Summary (Magill's Literary Annual 1991-2005)
Since the popular and critical success of his Booker Prize-winning novelThe Remains of the Day (1989), Kazuo Ishiguro has experimented with the novel form from the position of his heightened celebrity. Since When We Were Orphans draws on his two previous works for its aesthetic plan, some discussion of the former novels provides a useful sense of context. In The Remains of the Day, Ishiguro draws on the conventions of nineteenth century British fiction, allowing social forms to bind and control the more unruly human pathos underlying the storyline. It is both a well-oiled traditional novel, well deserving its Merchant-Ivory film production, and a postmodern commentary on how professional identity can undermine humanity. Following the self-denial of his butler’s code of ethics, the narrator, Stevens, chooses to ignore his father’s death in order to serve drinks to his master’s guests. By the end of the novel, he learns that his sense of duty has cost him the one possible love of his life and that he performed that duty for a man who foolishly helped the Nazis before World War II. Ultimately, Stevens has little to show for his life except the futile sense of a job well done.
Since the success of The Remains of the Day, Ishiguro has searched for a new fictional form to help explore his characteristic themes of exile, the vagaries of identity, the role of the artist in society, and the distortions of memory. His next work, The Unconsoled (1995), switched to a more Kafkaesque narrative mode. This novel concerns a young, accomplished pianist’s visit to a European city for a recital. Far more surreal and daring in its construction than anything Ishiguro had written before, this novel shows the risks inherent in imitating Kafka’s narrative style. Kafka’s novels manage to blend dream and reality with an allegorical undertow that hints at all kinds of contexts, from totalitarian guilt to existential questions of identity to religious allegory. His hypnogogic stories always hint at more underneath the surface. Writers who try to imitate Kafka have no trouble with the surreal, but the sense of an underlying pattern is much harder to reproduce. Ishiguro’s The Unconsoled suffers from the comparison. As time and space warp and shift, walls appear out of nowhere, and the narrator finds himself giving impromptu dinner speeches in his bathrobe. Such anxious scenes become repetitiously dull pretty quickly. With mixed reviews and a poor public reception, The Unconsoled was a disappointing follow-up.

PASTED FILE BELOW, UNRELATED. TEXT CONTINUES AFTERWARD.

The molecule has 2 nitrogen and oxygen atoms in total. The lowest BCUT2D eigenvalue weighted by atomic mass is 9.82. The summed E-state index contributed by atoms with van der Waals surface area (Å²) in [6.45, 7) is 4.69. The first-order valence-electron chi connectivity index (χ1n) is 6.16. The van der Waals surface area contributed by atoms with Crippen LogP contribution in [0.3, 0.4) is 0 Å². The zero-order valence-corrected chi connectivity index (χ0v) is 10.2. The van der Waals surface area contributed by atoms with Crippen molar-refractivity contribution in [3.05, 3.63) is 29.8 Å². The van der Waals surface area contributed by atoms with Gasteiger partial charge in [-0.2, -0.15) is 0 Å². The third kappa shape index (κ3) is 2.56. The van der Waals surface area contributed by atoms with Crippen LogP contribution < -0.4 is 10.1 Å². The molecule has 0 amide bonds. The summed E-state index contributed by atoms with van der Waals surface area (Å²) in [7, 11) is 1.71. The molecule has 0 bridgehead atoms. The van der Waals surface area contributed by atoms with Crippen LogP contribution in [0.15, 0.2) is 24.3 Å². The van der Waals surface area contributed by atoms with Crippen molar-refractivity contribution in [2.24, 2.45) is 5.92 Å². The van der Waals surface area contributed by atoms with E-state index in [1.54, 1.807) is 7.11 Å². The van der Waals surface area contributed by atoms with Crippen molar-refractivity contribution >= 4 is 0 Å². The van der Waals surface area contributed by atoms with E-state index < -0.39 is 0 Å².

Ishiguro’s When We Were Orphans bears traces of both the nineteenth century English novel craft of Remains and the surreality of The Unconsoled. While still retaining some Kafkaesque moments, When We Were Orphans marks a retreat from the radical experimentation of the previous novel. This time following the generic parameters of a detective novel, Ishiguro explores how seemingly casual events and patterns of behavior in one’s youth can influence adult identity. Christopher Banks, the novel’s narrator, is born in Shanghai and lives there in the International Settlement until first his father and then his mother inexplicably disappear, presumably kidnapped by opium smugglers because of his mother’s strong political stand against them. At the age of seven, Christopher abruptly leaves Shanghai to go to school in the country of his parents, England, where he grows up to become a detective who gains some notoriety for his crime-solving. By weaving together unreliable memories with current events of the 1930’s, Ishiguro reveals that Christopher wants to return to Shanghai to solve the crime of his parents’ kidnapping and thereby free himself from the burden of the past. When he was a child, he would play detective games in which he would save his father from the kidnappers, and as an adult he decides to carry out that very design by returning to Shanghai.
Because of Christopher’s remoteness and detachment as a narrator, the novel can seem aloof from its subject matter. Ishiguro never allows the reader to really see Christopher at work except when he is observing something with his magnifying glass or taking notes. In contrast to the more fully realized butler in The Remains of the Day, Christopher’s detective career seems more an idea than a fully realized occupation. Ishiguro admits in an interview that he writes with a kind of shorthand when it comes to details. Since people live in the image glut of television...
(The entire section is 1860 words.)
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